By assigning PKO missions to many units, the army has allowed the responsibility and experience of overseas deployments to be shared by multiple headquarters. This indicates senior leadership trust in the abilities of units from various parts of China to perform these highly visible missions and the desire for many to learn from overseas deployments. Prior to deployment, units undergo specialized preparatory training, which removes them from routine responsibilities for an even longer period than the 8 months to a year that they are deployed. Depending on circumstances, units from any part of the army may also be deployed on domestic disaster relief missions. Though emergencies may interrupt routine training, these deployments provide units with excellent opportunities for small unit leadership problem-solving and real-world helicopter, communications, and logistics support operations, often in adverse weather and terrain conditions.

New Logistics Arrangements

The traditional support model of our army is weak, with specialties not unified, backward technologies, and scattered resources making it difficult to complete system support tasks based on information systems.68

After the establishment of the General Armament Department in 1998, armament (or equipment) departments were added to headquarters organizations throughout the PLA. Among other duties, the Armament Department was in charge of equipment repair and maintenance as well as ammunition supply. The Logistics Department was responsible for finance, supply, fuel, food, uniforms, health care, and housing. However, these responsibilities became intertwined at the lower levels of the operational chain of command. For example, units in the field need to be resupplied with ammunition at the same time they are supplied food, water, and fuel. Transportation units need to be able to repair and perform maintenance on vehicles anywhere when in the field. As a result, small units from both the logistics and equipment systems often would locate themselves in the same general vicinity when in the field, sometimes operating together.

In 2012, PLA leadership acknowledged this reality by merging the Logistics and Armament departments at division and brigade levels into a single Support Department [baozhang bu, 保障部] and Support Office [baozhang chu, 保障处] at the regimental level. During the 2017 reforms, group armies, TC army headquarters, and the Xinjiang and Tibet MDs also have formed Support departments within their headquarters.69 Moreover, each group army has established a service support brigade that is comprised of logistics, maintenance, communications, UAV, and electronic warfare units.70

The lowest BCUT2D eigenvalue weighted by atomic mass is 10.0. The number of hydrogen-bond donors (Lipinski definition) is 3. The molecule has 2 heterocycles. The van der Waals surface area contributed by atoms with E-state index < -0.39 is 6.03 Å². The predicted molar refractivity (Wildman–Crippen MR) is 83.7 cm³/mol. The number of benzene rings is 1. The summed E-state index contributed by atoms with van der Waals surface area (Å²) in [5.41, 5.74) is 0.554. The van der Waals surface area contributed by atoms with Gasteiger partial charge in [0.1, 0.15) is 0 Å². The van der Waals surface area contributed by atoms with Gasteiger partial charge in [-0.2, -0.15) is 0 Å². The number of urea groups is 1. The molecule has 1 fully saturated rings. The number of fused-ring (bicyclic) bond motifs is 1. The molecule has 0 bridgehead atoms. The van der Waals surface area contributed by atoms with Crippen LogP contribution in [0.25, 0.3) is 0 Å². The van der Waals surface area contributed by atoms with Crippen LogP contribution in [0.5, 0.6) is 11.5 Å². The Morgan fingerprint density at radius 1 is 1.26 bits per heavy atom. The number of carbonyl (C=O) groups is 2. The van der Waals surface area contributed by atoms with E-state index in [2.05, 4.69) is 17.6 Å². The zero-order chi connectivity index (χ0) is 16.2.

The merger of logistics and armament departments into a single support department is consistent with the division of responsibilities between the CMC Logistic Support Department and Equipment Development Department. As suggested by its name, Equipment Development focuses primarily on equipment acquisition, research and development, and has transferred its repair and maintenance responsibilities to the services as a part of their “construction” responsibilities.

A major change to the former logistics structure was announced in September 2016 with the creation of the CMC Joint Logistics Support Force [zhongyang junwei lianqin baozhang budui, 中央军委联勤保障部队]. The “force” is comprised of the Wuhan Joint Logistics Support Base [Wuhan lianqin baozhang jidi, 武汉联勤保障基地] and five joint logistics support centers [lianqin baozhang zhongxin, 联勤保障中心] at Wuxi, Guilin, Xining, Shenyang, and Zhengzhou, with one center located in each of the new TCs.71 It appears the Joint Logistics Support Force has incorporated many of the subordinate elements of the former 20-odd, division leader grade joint logistics sub-departments [lianqin fenbu, 联勤分部] into its structure, with their supply bases and depots, hospitals, and transportation units being resubordinated among the Wuhan Joint Logistics Support Base and the five joint logistics support centers, while some logistics units are being transferred to the services.72 (See the chapter by Luce and Richter in this volume for analysis of PLA logistics and the creation of the Joint Logistics Support Force.)